Right-wing websites, think tanks and state legislators around the country who are proposing deceptively named “campus free expression bills,” even one originally nicknamed after the proud racist Milo Yiannopoulos, know what they’re doing by attacking political correctness: trying to make hate speech great again.
Since the election, another upstanding state chair for Trump has distinguished himself among the pack of extremely bigoted Trump supporters. Co-chair of the Trump New York campaign Carl Paladino responded to a December questionnaire from Art Voice with some truly disgusting answers.
On what he’d most like to happen in 2017, he replied, “Obama catches mad cow disease after being caught having relations with a Herford [sic]. He dies before his trial and is buried in a cow pasture next to Valerie Jarrett, who died weeks prior, after being convicted of sedition and treason, when a jihady [sic] cell mate mistook her for being a nice person and decapitated her.”
Paladino’s alma mater, St. Bonaventure University, called his comments “racist and demeaning.” Paladino claimed his commentary “has nothing to do with race” and was merely “a little deprecating humor.” Many called for Paladino to leave his post on the Buffalo School Board, including the board itself, but the education commissioner has not yet asked him to leave.
Here are a few more political whack jobs who just so happen to be big Trump fans.
Iowa Republican U.S. Rep. Steve King, who’s proven himself to be a consummate white nationalist along the lines of Dutch arch-Islamophobe Geert Wilders, endorsed Trump in August. He’s since tweeted such savory things as, “Cultural suicide by demographic transformation must end” and more recently, “We can’t restore our civilization with somebody else’s babies.” King’s extreme nationalism is right in line with that of Bannon and another of Trump’s top advisers, Stephen Miller, who ultimately want to decrease legal immigration as much as they can. It appears Jeff Sessions is on their page as well.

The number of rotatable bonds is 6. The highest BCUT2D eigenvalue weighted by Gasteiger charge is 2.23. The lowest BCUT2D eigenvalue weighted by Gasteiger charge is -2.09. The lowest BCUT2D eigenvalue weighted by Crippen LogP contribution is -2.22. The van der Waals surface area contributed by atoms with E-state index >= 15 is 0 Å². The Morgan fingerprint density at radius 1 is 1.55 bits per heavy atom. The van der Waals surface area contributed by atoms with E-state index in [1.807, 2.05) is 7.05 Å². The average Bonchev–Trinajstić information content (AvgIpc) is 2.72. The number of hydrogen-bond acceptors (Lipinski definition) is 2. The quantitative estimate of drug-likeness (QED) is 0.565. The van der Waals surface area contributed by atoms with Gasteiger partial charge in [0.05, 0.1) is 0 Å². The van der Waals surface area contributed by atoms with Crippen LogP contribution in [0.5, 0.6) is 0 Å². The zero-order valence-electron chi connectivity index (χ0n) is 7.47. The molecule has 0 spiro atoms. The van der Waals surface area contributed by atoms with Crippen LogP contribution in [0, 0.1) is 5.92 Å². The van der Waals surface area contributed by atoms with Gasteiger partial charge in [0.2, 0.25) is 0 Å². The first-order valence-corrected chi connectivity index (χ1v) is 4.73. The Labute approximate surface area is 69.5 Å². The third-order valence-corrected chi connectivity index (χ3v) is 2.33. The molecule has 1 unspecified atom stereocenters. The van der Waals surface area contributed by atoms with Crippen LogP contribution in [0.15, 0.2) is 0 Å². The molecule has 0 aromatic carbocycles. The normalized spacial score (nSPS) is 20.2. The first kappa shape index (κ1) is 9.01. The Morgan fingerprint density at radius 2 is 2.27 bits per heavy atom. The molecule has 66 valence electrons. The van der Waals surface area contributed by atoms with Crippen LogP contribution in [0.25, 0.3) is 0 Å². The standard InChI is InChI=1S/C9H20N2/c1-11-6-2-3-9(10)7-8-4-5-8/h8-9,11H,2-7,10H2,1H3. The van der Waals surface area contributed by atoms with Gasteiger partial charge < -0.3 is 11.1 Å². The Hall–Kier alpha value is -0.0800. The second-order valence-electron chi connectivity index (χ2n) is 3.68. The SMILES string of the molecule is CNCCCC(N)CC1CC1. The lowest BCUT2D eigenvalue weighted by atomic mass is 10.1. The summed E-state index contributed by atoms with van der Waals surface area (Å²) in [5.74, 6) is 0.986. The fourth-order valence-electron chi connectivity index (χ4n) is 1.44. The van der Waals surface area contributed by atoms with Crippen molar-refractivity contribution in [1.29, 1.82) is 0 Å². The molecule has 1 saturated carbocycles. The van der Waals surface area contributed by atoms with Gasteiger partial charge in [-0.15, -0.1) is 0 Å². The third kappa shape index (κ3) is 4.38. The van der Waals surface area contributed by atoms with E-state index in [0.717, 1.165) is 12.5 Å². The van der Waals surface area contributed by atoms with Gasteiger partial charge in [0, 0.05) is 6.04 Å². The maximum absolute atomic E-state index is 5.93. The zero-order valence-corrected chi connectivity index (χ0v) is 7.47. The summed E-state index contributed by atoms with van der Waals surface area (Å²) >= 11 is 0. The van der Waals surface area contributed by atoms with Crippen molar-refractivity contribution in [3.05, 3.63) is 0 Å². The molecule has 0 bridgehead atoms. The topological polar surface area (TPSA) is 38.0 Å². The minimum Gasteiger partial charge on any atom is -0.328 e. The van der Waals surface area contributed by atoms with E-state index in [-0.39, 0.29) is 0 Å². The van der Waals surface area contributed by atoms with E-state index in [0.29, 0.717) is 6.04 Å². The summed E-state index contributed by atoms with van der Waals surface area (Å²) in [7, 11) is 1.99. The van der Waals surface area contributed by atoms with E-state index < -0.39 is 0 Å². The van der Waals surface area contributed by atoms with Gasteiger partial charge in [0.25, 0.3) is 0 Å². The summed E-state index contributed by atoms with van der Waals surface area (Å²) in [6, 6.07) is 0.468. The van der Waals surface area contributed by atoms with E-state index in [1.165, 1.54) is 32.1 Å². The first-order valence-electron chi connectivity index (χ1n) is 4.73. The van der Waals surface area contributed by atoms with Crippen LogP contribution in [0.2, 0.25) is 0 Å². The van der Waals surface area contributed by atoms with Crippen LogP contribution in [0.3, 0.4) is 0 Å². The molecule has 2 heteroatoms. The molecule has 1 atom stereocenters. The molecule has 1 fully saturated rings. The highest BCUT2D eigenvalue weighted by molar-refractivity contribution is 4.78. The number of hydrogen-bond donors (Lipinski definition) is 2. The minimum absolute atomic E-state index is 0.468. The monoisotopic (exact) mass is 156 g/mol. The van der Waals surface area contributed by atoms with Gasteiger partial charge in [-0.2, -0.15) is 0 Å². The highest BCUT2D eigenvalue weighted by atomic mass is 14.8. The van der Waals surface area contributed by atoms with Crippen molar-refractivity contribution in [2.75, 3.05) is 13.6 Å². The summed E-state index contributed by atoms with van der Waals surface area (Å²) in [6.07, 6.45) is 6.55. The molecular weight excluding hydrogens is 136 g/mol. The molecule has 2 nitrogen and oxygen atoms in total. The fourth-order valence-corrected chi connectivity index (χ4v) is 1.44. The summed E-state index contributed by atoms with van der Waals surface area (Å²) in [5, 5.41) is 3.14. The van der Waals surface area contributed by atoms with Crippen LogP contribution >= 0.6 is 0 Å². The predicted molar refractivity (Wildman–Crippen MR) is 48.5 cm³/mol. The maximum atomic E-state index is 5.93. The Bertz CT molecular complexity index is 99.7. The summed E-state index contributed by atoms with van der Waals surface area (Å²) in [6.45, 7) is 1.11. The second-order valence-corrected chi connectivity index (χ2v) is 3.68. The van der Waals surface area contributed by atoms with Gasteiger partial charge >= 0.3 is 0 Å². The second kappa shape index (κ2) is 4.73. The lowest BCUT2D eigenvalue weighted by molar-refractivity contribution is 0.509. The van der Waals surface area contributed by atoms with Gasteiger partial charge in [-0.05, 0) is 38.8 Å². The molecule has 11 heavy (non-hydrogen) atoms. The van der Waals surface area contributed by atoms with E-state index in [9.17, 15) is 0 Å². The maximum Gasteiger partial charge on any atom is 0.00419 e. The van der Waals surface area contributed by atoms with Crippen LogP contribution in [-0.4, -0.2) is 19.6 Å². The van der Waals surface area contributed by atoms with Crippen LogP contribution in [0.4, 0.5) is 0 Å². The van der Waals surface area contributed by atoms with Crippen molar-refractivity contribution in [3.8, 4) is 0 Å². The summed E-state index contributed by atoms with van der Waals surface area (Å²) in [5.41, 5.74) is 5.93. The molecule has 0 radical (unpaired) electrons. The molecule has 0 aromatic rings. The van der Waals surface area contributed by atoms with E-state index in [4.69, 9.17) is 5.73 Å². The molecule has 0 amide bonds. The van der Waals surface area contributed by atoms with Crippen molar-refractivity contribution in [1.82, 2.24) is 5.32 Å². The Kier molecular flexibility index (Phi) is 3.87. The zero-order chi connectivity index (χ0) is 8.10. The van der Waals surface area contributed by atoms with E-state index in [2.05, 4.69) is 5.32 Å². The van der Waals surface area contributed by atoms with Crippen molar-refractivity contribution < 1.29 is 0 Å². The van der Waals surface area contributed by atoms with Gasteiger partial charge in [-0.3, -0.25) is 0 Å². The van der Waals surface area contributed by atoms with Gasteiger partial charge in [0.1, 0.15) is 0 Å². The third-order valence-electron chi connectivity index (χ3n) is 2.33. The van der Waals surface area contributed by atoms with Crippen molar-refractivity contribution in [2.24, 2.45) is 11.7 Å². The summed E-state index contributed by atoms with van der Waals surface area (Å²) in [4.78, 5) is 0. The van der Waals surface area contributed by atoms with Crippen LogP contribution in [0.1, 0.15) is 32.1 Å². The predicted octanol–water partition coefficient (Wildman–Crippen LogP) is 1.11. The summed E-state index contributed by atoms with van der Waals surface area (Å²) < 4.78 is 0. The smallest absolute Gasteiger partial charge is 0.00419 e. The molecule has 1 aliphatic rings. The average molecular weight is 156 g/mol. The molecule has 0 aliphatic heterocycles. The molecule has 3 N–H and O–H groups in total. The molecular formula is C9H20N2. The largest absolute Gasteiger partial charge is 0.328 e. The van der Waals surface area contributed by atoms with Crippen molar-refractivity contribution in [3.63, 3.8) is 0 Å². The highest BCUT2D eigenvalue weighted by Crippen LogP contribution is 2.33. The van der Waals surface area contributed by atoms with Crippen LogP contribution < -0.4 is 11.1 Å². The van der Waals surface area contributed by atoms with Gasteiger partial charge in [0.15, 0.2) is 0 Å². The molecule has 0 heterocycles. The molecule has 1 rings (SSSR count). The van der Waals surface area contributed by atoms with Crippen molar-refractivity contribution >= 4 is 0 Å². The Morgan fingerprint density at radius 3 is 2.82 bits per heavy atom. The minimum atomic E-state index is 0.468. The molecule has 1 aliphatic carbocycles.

Former presidential candidate and Pennsylvania senator Rick Santorum, known for his vehemently anti-gay rhetoric (and whose last name was redefined by sex advice columnist Dan Savage), continues his reliable, frothy stream of preposterous statements as a cable news commentator. Some of his recent epiphanies include the idea that millions of sick Americans are defrauding health insurance companies and that Trump’s plan to increase coal mining in Pennsylvania and other states is “a breath of oxygen into the lungs of small-town, rural communities.”
In North Carolina, Lieutenant Governor Dan Forest, who has been the state’s biggest champion of the widely derided anti-LGBTQ “bathroom bill” that in its original form would cost the state billions of dollars in lost revenue, is pushing a new bill that would criminalize student protest. His plan, which is derived from a model bill drafted by scholars from two Koch-backed think tanks, likely imposes harsh penalties including expulsion on students who disrupt guest lectures, as his 2016 plan would have done just that. After a slew of sexual assault allegations against Trump, Forest gave a speech introducing Trump at an October rally in Charlotte.
“If you wanna protect federalism and the right that every state has to determine how they represent themselves in the United States of America … then we better elect Donald Trump president of the United States,” proclaimed Forest.
Also in North Carolina, we mustn’t forget Earl Philip, the Trump campaign’s state director who pulled a gun on at least one of his subordinates. When this came to light in August 2016, he had to leave the campaign. Philip previously stated, “You cannot be a Christian and be a member of, or support, or be a card-carrying member of the Democratic Party,” and claimed that Barack Obama was neither black nor Christian.